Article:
Infiniti has outfitted the Q50 with a myriad of safety features that improve passenger safety and prevent collisions. The Predictive Forward Collision Warning system utilizes radars to detects vehicles in front and will autonomously brake the car if approaching too quickly. Though it doesn’t detect vehicles 100% of the time it’s still a neat feature that wards off rear-end accidents. Much like Acura’s Lane Keeping Assist System, Infiniti’s Active Lane Control uses cameras all around the vehicle to automatically adjust the wheels and stay in the lane. The system actually lets the driver take their hands off the wheel and relax. It works wonderfully on mild bends on the highway, but don’t expect it to take over and make a full 45 degree turn for you, give that a couple of more years. Rather, it provides a boost of confidence on the highway and a wonderful prank for your passengers.
The optional BOSE speakers equipped on this Q50 are one of the best in the industry thanks to the meticulous location of the 14 speakers and three subwoofers – one in each front door and one in the rear parcel shelf. Ramp up the bass and connect your favourite tunes via Bluetooth connection and you’ve got yourself a symphony on wheels.
Infiniti Connection is now available as an app for the iPhone and Androids that pairs up your Q50 with your smartphone. From there you can lock/unlock your vehicle, set valet alerts, report a stolen vehicle, and set notifications to your smartphone should your vehicle step outside a predetermined boundary or exceed a pre-set speed. We weren’t able to test the app as we didn’t have the vehicle’s identification barcode, but the potential for car monitoring is boundless. Imagine if you lost your phone though.
There are two other trims on top of the base Q50 AWD and RWD lineup. The Q50 S trim is an extra $4,050 and adds bigger 19-inch wheels with sport seats, sport-tuned brakes and suspension, paddle shifters, DAS, and an aggressive front bumper that makes even a BMW 335i look tame. A hybrid version is available for the Q50 and pairs up the 302hp 3.5-litre V6 from the M35h and a 67 hp electric motor, producing a combined output of 360 hp.A performance version has also been unveiled at the 2014 Detroit Autoshow, elegantly named the Q50 Eau Rouge. This nuclear powerplant is rumoured to feature a twin-turbo V6 that generates north of 500 hp.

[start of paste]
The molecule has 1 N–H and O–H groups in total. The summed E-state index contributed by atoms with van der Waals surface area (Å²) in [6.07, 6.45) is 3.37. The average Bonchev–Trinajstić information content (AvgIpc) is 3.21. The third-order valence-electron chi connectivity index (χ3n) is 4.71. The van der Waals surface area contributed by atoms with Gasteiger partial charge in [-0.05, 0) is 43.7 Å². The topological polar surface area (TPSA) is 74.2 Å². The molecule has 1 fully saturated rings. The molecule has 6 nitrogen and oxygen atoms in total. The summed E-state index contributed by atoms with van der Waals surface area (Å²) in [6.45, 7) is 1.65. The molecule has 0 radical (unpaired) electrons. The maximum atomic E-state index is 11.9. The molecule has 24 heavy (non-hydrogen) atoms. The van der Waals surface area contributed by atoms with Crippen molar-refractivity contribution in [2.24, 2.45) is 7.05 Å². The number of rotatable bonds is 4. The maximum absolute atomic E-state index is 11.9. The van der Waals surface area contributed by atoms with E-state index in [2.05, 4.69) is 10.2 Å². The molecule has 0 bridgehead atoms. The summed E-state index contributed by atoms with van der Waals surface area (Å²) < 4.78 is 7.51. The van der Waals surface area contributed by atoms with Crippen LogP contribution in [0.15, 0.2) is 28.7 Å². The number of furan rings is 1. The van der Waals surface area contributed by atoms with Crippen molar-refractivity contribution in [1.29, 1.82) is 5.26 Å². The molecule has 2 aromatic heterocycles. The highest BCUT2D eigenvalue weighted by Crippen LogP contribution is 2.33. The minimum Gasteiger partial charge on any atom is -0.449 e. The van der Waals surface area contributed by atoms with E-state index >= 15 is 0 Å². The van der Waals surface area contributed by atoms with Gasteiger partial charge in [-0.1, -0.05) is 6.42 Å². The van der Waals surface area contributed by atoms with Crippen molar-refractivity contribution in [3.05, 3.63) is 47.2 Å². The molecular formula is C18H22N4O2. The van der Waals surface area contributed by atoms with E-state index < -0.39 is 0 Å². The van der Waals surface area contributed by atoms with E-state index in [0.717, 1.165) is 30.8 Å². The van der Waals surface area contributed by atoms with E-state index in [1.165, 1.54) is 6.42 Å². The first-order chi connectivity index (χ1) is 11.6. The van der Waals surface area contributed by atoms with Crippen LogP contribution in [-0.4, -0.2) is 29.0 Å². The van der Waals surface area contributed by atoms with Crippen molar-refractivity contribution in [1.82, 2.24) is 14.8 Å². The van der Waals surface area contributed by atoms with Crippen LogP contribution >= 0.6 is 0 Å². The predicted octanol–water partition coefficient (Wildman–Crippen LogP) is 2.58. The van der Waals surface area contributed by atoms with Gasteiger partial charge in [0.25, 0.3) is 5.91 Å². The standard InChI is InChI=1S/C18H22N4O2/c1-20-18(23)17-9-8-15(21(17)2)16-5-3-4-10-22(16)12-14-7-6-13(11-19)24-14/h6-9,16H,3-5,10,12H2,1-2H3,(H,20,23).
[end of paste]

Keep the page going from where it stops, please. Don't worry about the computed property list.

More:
The 2014 Infiniti Q50 AWD stickers at a base price of $43,400 and has its crosshairs aimed at its Japanese and American counterparts, the $44,000 Lexus IS350 AWD and the $43,950 Cadillac ATS 3.6L. The trio produce roughly similar performance numbers, are equipped with a wealth of safety technology, and are both much cheaper than their 300 hp German equivalents. The Lexus interior showcases one of the best looking instrument clusters in the market while the Q50 stands its ground with stylishly placed displays that are lag-free and customizable. The ATS speaks volumes about itself with multiple awards around its belt and winning AJAC’s 2013 Luxury Car of the Year.
Making a choice between the Q50, IS350, ATS, or even its European counterparts from BMW and Mercedes-Benz is a heated topic in social debates and online forums. Infiniti is determined to make the Q50 shine above the rest with competitive pricing and cutting-edge steering technology that takes one of the biggest steps towards the future of automotive innovation. With an array of performance and coupe/convertible variants eagerly lined up for the 17th letter of the alphabet, it seems Q is back for good.
型号 Model: 2014 Infiniti Q50 AWD Premium
廠方建議售價 Base Price: $37,500
Price as tested (Deluxe Touring and Tech Package): $49,100
軸距 Wheelbase(mm): 2850
長闊 Length/Width/Height (mm): 4803/1824/1453
引擎 Engine: 3.7-litre V6
最大馬力 Horsepower-HP: 328 / 7000rpm
最高扭力 Torque-LB-FT: 269 / 5200rpm
波箱 Transmission: 7-speed automatic
擺佈 Engine & Drive Configuration: Front engine, AWD
前懸 Suspension-Front: Double wishbone
後懸 Suspension-Rear: Multi-link
煞制-前 Brakes-Front: Vented disc
煞制-後 Brakes-Rear: Vented disc
循跡操控系统 ABS / Traction Control: Standard / VDC
油耗 Fuel Consumption (City/Highway/Combined)- L/100 km: 11.1 / 7.3 / 9.4
輪胎尺碼 Tires: 225/55R 17